|When Judge Kennedy was finally allowed to start the meeting, the body appeared to be making up for lost time - we had a 7 item agenda and moved efficiently through the first 4. Then we got to the election of DNC members. We needed 3, and the first 2 were uncontested nominations. The third spot, however, ended up with two nominees. In keeping the the national committee's rules, and the need for verifiable elections, the election for that last seat was conducted by paper ballot. Dr. Reed immediately objected and came down on the floor among the committee, wheeling, dealing, and gathering votes for his nominee. When he was finally asked to return to his seat (not by name, but by a generic request for everyone to clear the aisles - a request that was made twice before he decided it applied to him), he passed close to me on his way to the dais and I clearly heard him say words to the effect that he didn't know why we were doing this because "we got the votes". Respectfully, it's called THE DEMOCRATIC PROCESS and everyone having the right to vote whether you like the way they're going to vote or not.
Things went downhill from there, as we proceeded to the election of the balance of Alabama delegation to the presidential convention in Charlotte. Again we used written ballots, this time because, in addition to the reasons above, in most cases we were choosing more than 1 from a field. (How would you vote for a group of choices by standing vote even if you wanted to? I'm genuinely curious) It was a maddeningly slow process. 2:30 came and went, and as a consequence, many SDEC members did not make it to the education rally. We finally adjourned about 4:00, I think.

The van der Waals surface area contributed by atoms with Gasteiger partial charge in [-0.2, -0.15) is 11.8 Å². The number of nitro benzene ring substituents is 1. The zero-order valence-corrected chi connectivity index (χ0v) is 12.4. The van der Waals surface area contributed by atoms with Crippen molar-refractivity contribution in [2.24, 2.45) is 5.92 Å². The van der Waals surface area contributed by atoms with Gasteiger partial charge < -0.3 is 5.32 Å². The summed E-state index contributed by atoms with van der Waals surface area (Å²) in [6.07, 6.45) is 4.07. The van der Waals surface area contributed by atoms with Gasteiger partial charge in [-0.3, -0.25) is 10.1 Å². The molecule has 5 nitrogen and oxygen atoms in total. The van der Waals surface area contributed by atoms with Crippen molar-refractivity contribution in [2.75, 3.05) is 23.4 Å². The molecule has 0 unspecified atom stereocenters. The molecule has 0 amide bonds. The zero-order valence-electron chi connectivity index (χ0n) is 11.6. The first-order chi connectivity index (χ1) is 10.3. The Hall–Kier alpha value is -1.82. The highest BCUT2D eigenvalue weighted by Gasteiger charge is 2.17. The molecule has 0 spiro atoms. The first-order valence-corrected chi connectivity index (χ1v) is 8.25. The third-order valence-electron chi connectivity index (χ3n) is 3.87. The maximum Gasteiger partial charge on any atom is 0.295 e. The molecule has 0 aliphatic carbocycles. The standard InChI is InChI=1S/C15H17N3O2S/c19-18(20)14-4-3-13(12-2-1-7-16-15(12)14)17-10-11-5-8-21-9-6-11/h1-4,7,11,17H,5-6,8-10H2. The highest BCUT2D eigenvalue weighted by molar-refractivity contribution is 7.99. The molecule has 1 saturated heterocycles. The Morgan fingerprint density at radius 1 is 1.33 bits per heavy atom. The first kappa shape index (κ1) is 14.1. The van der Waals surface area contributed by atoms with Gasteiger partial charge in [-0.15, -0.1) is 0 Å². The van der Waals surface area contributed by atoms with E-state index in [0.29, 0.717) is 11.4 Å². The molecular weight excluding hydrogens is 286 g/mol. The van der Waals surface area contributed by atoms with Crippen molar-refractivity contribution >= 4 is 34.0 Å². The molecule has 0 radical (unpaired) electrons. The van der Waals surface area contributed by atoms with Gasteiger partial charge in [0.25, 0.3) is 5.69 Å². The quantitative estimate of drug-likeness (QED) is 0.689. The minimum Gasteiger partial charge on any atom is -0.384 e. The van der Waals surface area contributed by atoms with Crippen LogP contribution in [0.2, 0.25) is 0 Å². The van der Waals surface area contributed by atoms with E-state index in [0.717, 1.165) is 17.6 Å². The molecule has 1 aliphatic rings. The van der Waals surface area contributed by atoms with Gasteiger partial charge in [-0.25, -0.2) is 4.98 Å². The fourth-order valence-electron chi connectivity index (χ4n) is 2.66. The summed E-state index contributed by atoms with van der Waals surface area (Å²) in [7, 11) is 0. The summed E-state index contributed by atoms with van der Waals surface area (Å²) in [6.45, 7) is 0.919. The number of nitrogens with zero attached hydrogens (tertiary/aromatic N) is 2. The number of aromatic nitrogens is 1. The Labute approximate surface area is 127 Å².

Those who stayed for the Delegate meeting after were treated to a return performance by a "great Parliamentarian" (in the words of Shelia Smoot). Dr. Reed, as chair of the delegation, stepped down to make a nomination from the floor (leaving Nancy Worley to preside) and, when his slate was not the only one presented, offered a motion substituting his nominations for the competing slate. Here's what the Oxford Guide to the US Government says about a substitute motion:
Such a motion substitutes a different text for part or all of the bill being debated. A majority vote to accept the substitute kills the original version of the bill.
And it worked as described - first the delegation voted to accept the substitute motion (Dr. Reed's slate), and then they voted to take his nominees as the committee members. The fact that the fix was in was revealed by the fact that the motion vote was a "stand and be counted" procedure, while "his slate" was accepted by a voice vote (lots of Ayes, quite a few abstentions - at least no one tried to say it was an election by acclamation).
Yes, the delegate balloting probably could have been handled more effectively but kudos to the ADP staff for taking on the challenge. On the other hand, the big take-away from yesterday's meeting is that the Dr. Reed political machine is still active and still holding up real progress on the SDEC. Before the meeting, someone described past delegate selection meetings as "the Joe Reed show" and despite the best efforts of Judge Kennedy & his staff, yesterday's performance sadly lived up to that description.
(for a much more detailed version of events, please see "A Little News from the SDEC Meeting" from mooncat)